“NEVER! I will die with this dress clutched in my hands.”

“Have it your way.” The two Tellarites charged each other, falling to the deck in a flurry of hands and hooves.

“Ladies! Please!” Russell reached into the melee and tried to push the combatants apart. A brief pummeling later, Russell decided stronger measures were going to be necessary.

“Forget them!” Krilik shouted. “Save the dress!”

Russell spotted a section of the beaded garment just within reach. He grabbed it and gave it a swift tug. The dress immediately exploded in a hail of beads all over the floor.

“Oops,” Russell said softly.

“You patak!” Krilik bellowed, raising his arms to throttle Russell. He took two steps forward, then slipped on the beads. With a hideous shriek, the Klingon dressmaker toppled to the deck.

“Must be my lucky day,” Russell thought. He turned away from Krilik and realized how horribly wrong he was. Beings of every size and description were falling into one another as the beads rolled haphazardly along the deck. Collisions were leading to arguments to fights to brawls to battles to…total anarchy.

After being roughly ejected from the Adorian restaurant, the two Vulcans, Vonk and Sputnik, purchased two plomeek soups on a stick and entered Dillon’s Supply Depot. The store was crowded with potential customers, making it difficult for the Vulcans to peruse the shop’s wares in order to ascertain what supplies would be most beneficial to their journey into the unexplored reaches of the Beta Quadrant.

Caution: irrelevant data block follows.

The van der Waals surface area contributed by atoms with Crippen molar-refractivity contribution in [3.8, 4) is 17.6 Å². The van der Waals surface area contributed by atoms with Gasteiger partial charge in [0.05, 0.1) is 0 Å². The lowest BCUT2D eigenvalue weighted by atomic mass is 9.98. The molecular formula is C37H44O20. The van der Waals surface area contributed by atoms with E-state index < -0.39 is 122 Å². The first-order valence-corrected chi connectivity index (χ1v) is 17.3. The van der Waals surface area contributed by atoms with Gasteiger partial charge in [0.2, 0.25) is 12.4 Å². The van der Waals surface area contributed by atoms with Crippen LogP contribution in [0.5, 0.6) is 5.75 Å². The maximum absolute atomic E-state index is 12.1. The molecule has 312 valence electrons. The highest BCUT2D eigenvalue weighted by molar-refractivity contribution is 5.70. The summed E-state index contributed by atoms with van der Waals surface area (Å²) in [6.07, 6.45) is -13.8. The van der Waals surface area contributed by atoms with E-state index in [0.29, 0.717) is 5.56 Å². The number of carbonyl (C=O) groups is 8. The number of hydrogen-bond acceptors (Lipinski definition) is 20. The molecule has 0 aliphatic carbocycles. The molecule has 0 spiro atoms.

“I believe that horta repellent will be unnecessary,” Vonk said as Sputnik examined a bottle.

“I was merely attempting to understand the logic of repelling a species known to be benevolent.”

“Move it, pointy,” a burly Nausicaan grumbled as he pushed past Vonk and Sputnik, ramming them into the rack of shelves.

“Hey! You over there! The Vulcans!” a voice shouted above the din. The Vulcans noticed a man behind the sales counter pointing at them. A brief consideration of the situation allowed them to deduce that this was Bradley Dillon, the store’s proprietor.

“No food or drink allowed!” Bradley said, brandishing a phaser. “Get out until you’re done eating…and don’t drip anywhere!”

“I am thus far not finding our visit to Waystation to be amenable,” Vonk said.

“A most astute observation,” Sputnik replied.